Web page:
many homes are listed as forclosures/short sales- the owners just leave-yes they dont leave behind obvious treasures, but many do leave furniture/appliances in decent shape

people get behind on there mortgages- its a terrible time for them, they are distressed, eventually the property reverts back to the bank- the previous owners often just leave, leave the house a mess, but often in a hurry to leave, they leave other "stuff" behind,,,,
if you are a cleaning and hauling business, this can be free inventory- so, you get paid for cleaning, and get to keep whatever you may find- not a bad gameplan

why contact real estate agents? if the bank wants to list (sell) the property, they dont want to "show" the house when its full of what someone else left behind- real estate agents, will tell the bank, it needs to be cleaned out, and you have a business to do that.

also, this is what happens alot- an older person may pass on or go into a nursing home, an out of state relative is "handling" the selling of the home- its a mess...they see your business on the internet, or, again,,they are talking to real estate agents, and they recommend you- that you can clean out the house.
relatives either live too far away or cant do this themselves- so they calll you,,,they may come to cherry pick what they want and leave what they dont want.
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Old 02-21-2013, 10:46 AM
 
Location: North Idaho
32,543 posts, read 47,653,023 times
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There are a couple of stores around here who seem to be surviving. They do higher quality, but on consignment.

There are two consignment furniture stores. One does ordinary stuff and one does high end stuff. Both seem to be surviving just fine ( guessing, because I haven't seen the books, but they are still in business).

I know of high end clothing stores that are consignment.

So, it can be done. You'd have to be very good at organizing a business, because most used item stores are really marginal and many go out of business fairly quickly
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Old 02-23-2013, 10:29 PM
 
Location: WY
6,252 posts, read 5,045,916 times
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Quote:
Originally Posted by oregonwoodsmoke View Post
There are a couple of stores around here who seem to be surviving. They do higher quality, but on consignment.

There are two consignment furniture stores. One does ordinary stuff and one does high end stuff. Both seem to be surviving just fine ( guessing, because I haven't seen the books, but they are still in business).

I know of high end clothing stores that are consignment.

So, it can be done. You'd have to be very good at organizing a business, because most used item stores are really marginal and many go out of business fairly quickly
Agreed. I started a niche consignment store three months ago and this month the store paid for itself. Which is great but it also means that I've been working my tail off for three months and haven't actually made an income yet. I was prepared for that.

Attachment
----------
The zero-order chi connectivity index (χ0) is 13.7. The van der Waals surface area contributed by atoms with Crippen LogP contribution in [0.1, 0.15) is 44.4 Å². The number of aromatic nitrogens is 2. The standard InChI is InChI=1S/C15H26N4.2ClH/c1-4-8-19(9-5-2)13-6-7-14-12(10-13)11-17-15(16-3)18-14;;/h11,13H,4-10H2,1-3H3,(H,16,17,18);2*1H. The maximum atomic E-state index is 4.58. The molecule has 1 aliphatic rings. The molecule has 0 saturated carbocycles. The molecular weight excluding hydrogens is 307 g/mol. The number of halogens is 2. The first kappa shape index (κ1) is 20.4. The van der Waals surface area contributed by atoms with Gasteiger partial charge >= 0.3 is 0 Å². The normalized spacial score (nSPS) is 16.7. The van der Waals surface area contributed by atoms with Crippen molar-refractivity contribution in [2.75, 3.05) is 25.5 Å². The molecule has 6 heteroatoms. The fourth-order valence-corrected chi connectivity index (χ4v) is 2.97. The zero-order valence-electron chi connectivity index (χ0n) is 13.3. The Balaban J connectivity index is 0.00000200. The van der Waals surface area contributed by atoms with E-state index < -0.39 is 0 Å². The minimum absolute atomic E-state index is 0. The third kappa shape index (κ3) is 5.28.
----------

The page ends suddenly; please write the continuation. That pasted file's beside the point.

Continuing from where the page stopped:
Some thoughts so far on my (admittedly) short time doing this:

1. I had a lot of stuff to start with that belonged to me (couldn't open the store with nothing) and spent many months accumulating other stuff (always with the "buy low - sell high" in mind), so the store wasn't empty when it opened.

2. Everything must be in very good to excellent condition and laid out well enough that it doesn't look like a Salvation Army store. When accepting consignments develop a very critical eye.

3. I had no retail experience but had a good deal of management experience in the areas of budget preparation, marketing, book keeping - which helped in putting together a business plan and has helped a lot in terms of guerilla marketing. It also helped in putting together expense/revenue reports, forms for consignors etc.

4. Keep VERY tight control on overhead. Plan every cent you spend, track every dollar you spend, track every dollar you make. I knew the very moment when I had completely covered overhead (happened about 6 1/2 hours ago).

5. Customer service customer service customer service. Know your products. Talk to everyone who walks in the door about anything and everything - I've had people stand and talk to me for an hour about everything from stuff in the store to the state of the economy to where the elk are headed because of the wolves in Yellowstone. Hand a business card to every.single.person.that.you.run.into. in your travels.

6. I had a website built for me for free by the Wyoming Business Development Center. Free website and on a site providing free hosting. I can make changes whenever I want to, to the site. I built a blog and update it a couple of times a week. There are tons of free classified sites appropriate for your business - free advertising and it feeds your SEO. You'll be inundated with folks wanting to sell you advertising (on the radio, in the newspaper, on the back of freakin' restaurant menus). Spend cautiously and wisely.

7. Clearly state in writing and verbally all your store policies, stick to them, be enthusiastic at all times with the public (which should be easy if you're doing what you love), treat people with respect and dignity, pay on time (customers, bills)

8. If you can't afford the rent in the best (high traffic) areas, you'll spend more on marketing. Make sure your signs are BIG (I knew that but got in too big of a hurry when ordering signs and the first were too small - I knew better and paid for my mistake).

9. Did I say keep very tight control on your overhead?